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Zinc Phosphide Analysis in Voles: Revisiting an Old Technique

  • Author(s): Berny, Philippe
  • Rouzoul, Léa
  • Vey, Danièle
  • Cardoso, Olivier
  • Cœurdassier, Mickaël
  • Couval, Geoffroy
  • Levret, Aurélien
  • Pizoli, Manon
  • Caspar, Joël
  • et al.
Abstract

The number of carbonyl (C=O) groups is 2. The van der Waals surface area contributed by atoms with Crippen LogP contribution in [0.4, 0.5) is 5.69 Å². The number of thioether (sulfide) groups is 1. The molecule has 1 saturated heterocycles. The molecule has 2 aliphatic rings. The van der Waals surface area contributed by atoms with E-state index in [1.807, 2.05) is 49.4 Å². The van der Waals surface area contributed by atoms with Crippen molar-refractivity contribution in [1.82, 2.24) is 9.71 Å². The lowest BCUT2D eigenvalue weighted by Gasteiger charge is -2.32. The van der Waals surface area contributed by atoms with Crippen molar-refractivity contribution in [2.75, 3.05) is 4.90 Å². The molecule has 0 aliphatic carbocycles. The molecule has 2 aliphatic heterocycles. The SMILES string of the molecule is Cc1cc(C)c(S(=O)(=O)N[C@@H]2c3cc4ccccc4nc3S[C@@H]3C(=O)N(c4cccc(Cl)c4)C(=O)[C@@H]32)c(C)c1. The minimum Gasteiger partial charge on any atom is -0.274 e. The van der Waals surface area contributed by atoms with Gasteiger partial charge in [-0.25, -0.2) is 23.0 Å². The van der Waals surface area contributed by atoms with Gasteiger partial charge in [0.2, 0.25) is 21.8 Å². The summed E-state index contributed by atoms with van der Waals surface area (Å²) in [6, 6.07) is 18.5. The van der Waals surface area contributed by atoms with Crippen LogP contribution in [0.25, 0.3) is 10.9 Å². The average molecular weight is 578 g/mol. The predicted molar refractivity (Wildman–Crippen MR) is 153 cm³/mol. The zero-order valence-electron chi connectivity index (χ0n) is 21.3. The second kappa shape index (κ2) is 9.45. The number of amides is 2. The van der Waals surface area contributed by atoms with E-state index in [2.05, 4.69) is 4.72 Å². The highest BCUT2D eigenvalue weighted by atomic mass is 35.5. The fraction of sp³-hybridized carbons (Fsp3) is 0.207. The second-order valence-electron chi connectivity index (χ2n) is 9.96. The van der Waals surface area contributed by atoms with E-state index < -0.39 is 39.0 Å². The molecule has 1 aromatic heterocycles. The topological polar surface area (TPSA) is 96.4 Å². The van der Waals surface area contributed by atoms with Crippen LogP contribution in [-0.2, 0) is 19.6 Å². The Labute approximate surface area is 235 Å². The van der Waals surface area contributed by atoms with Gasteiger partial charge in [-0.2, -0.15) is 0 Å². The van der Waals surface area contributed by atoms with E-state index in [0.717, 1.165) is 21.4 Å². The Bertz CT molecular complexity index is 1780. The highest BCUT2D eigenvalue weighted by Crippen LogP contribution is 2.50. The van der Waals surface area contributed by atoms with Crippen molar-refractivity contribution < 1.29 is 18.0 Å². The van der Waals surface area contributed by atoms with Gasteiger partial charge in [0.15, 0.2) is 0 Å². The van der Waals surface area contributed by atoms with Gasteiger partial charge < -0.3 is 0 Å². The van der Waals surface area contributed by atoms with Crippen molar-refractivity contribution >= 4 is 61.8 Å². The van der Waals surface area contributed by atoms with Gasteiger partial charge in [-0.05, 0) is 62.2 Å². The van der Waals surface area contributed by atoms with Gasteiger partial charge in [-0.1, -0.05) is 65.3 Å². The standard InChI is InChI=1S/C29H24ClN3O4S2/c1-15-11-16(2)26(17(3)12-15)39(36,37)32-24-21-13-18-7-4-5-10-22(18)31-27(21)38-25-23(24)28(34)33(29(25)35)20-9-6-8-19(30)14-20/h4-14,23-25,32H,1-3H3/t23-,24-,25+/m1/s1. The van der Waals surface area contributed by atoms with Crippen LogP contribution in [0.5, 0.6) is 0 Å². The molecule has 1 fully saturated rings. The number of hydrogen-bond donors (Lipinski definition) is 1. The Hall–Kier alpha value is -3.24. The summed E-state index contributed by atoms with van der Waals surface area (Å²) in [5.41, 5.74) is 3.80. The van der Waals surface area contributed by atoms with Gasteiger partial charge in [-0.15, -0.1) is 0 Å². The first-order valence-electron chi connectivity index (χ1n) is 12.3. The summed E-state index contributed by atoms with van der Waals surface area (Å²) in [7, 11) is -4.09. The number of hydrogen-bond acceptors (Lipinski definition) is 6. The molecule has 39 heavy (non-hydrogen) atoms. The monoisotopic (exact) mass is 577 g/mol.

Zinc phosphide has been recently approved in Europe as a vole control product. Currently, only one formulation (lentils/pellets) is marketed with 0.8% Zn3P2. It is applied with a delivery device for burrow baiting. In many instances, zinc phosphide poisoning has been confirmed in non-target species (primary poisoning). In order to be prepared for potential non-target poisoning incidents in wildlife, the SAGIR network, FREDON Franche-Comté, and University of Franche-Comté conducted a field study on common voles to test the sampling method and storage impact under realistic field conditions on the detection of zinc phosphide. The toxicology laboratory of Vetagro Sup, member of SAGIR, worked on the improvement of the World Health Organization WHO technique in order to lower the Limit of Quantification (LOQ) and to validate the technique for the correct identification of field cases. The specificity was tested on 20 gastric content samples (100%), and the LOQ was established at 0.01 g/l (i.e., a 100-fold decrease as compared with the 1995 WHO technique). Zinc content was measured by Flame Atomic Absorption Spectroscopy and non-poisoned animals were tested to check baseline values and to estimate recovery of spiked samples (94-102%). Quantification of zinc in the liver of poisoned versus control animals was also performed. A total of 30 voles were collected in treated and control fields and submitted for analysis. Technicians were not aware of the poisoning status of the animals when performing analytical investigations. Twenty-one individuals were trapped in the control area and nine in the treated fields. Phosphine and high levels of Zn could be detected in eight of the nine intoxicated individuals. Phosphine was not detected in the control voles. Zinc concentrations in the gastric content were significantly different between negative control and exposed animals, but liver concentrations of zinc were similar.

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